The study was carried out by Chutima Talchai, Ph.D, a New York Stem Cell Foundation-Druckenmiller Fellow, and Domenico Accili, M.D., professor of medicine at Columbia University Medical Center.
Type 1 diabetes is an autoimmune disease that kills cells in the pancreas which produce insulin, resulting in high levels of glucose in the blood. As the pancreas is unable to replace these cells, individuals suffering with the disease must inject insulin into themselves in order to manage their blood sugar. Patients must also monitor their sugar levels numerous times a day, as blood glucose that is too low or too high can be fatal.
For scientists researching type 1 diabetes, one of the leading goals is to replace lost insulin-producing cells with new cells that release insulin into the bloodstream as needed. Even though researchers are able to generate these cells in the laboratory from embryonic stem cells, they are not suitable for transplant in patients as they do not release insulin appropriately in response to sugar levels, potentially resulting in a deadly condition called hypoglycemia.
In the intestine of mice, the researchers found that certain gastrointestinal progenitor cells are able to generate insulin-producing cells.
Usually, progenitor cells are responsible for generating a vast range of cells, such as gastric inhibitory peptide, cells that produce serotonin, as well as other hormones secreted into the GI tract and bloodstream.
The researchers discovered that when they switched off Foxo1 (a gene known to contribute in cell fate decisions), the progenitor cells also generated cells that produced insulin. In addition, the team found that although more cells were produced when Foxo1 was switched off early in development, they were also produced when the Foxo1 was switched off in adult mice.
Dr. Accili, explained:
"Our results show that it could be possible to regrow insulin-producing cells in the GI tracts of our pediatric and adult patients.
Nobody would have predicted this result. Many things could have happened after we knocked out Foxo1. In the pancreas, when we knock out Foxo1, nothing happens. So why does something happen in the gut? Why don't we get a cell that produces some other hormone? We don't yet know."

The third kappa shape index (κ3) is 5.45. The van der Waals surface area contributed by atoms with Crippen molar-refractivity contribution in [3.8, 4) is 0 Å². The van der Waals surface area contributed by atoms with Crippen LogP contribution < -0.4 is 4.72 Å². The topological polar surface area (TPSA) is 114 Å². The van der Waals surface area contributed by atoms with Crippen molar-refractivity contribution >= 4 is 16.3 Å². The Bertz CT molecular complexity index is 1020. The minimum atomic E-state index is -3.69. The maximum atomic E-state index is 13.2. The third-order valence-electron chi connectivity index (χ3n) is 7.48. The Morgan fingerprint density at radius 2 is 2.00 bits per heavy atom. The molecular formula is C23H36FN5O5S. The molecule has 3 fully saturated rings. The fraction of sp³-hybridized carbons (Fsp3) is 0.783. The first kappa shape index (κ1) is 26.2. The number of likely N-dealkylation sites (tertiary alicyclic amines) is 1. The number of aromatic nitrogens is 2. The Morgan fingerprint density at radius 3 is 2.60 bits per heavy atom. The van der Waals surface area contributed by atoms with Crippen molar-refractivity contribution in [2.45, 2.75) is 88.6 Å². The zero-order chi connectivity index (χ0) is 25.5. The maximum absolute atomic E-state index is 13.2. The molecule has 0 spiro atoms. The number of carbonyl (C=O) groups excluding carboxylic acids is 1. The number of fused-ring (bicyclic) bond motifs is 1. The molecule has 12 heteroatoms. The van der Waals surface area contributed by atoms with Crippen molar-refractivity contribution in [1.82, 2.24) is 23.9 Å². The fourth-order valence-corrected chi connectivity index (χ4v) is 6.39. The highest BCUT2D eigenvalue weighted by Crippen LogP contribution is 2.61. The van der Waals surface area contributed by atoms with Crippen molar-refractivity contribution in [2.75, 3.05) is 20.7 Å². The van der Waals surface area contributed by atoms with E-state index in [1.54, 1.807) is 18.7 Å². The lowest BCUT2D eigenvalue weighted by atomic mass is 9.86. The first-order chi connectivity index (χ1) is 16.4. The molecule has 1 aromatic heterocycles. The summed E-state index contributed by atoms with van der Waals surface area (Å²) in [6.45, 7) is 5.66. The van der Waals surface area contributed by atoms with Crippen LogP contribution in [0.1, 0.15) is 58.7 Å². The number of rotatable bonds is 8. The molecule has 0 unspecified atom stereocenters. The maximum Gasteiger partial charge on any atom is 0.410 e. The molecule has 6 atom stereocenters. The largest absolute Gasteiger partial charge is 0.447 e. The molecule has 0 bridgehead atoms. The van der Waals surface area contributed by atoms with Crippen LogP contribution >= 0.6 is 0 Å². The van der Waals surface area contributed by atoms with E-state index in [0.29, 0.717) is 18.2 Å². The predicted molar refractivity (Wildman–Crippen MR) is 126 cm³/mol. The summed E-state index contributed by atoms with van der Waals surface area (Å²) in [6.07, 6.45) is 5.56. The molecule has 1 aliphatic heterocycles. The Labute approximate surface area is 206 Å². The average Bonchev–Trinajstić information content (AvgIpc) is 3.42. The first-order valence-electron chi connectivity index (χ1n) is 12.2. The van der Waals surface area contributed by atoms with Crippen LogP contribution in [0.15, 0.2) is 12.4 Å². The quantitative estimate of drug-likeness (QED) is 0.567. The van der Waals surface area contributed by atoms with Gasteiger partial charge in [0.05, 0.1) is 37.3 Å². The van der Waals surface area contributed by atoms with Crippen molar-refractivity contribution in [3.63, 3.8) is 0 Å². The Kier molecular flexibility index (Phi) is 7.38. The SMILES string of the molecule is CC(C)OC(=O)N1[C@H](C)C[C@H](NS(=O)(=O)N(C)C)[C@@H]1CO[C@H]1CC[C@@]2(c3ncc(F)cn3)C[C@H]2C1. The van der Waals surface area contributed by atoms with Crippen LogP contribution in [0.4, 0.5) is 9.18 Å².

If insulin-producing cells in the gut did not release insulin in response to blood sugar levels they would be dangerous. However, according to the researchers, the new intestinal cells are able to release insulin in response to sugar levels as they have glucose-sensing receptors.
In addition, the researchers found that the insulin produced by the intestinal cells was made in enough quantity to almost normalize blood sugar levels in otherwise diabetic mice, was released into the bloodstream, and worked the same as normal insulin.
Dr. Accili, said:
"All these findings make us think that coaxing a patient's gut to make insulin-producing cells would be a better way to treat diabetes than therapies based on embryonic of iPS stem cells."
Furthermore, as the gastrointestinal tract is partly protected from attack by the immune system, the location of the intestinal cells may block the diabetes from killing the new insulin-producing cells.
According to Dr. Accili, in order to turn the finding into a suitable therapy a medication will need to be found that produces the same effect on the progenitor cells in individuals as switching off the Foxo1 gene does in mice. Accili explains that this should be possible as they discovered that they could produce insulin-producing cells from progenitor cells by preventing Foxo1 with a chemical.
Dr. Accili, explained:
"It's important to realize that a new treatment for type 1 diabetes needs to just as safe as, and more effective than, insulin. We can't test treatments that are risky just to remove the burden of daily injections. Insulin is not simple or perfect, but it works and it is safe."
The study received funding from the NIH (DK58282, DK64819, DK63608), the New York Stem Cell Foundation, and the Russell Berrie Foundation.
The researchers report no financial or other conflict of interest.
Additional contributors are Shouhong Xuan (CUMC), Tadahiro Kitamura (Gunma University, Maebashi, Japan), and Ronald A DePinho (Harvard Medical School).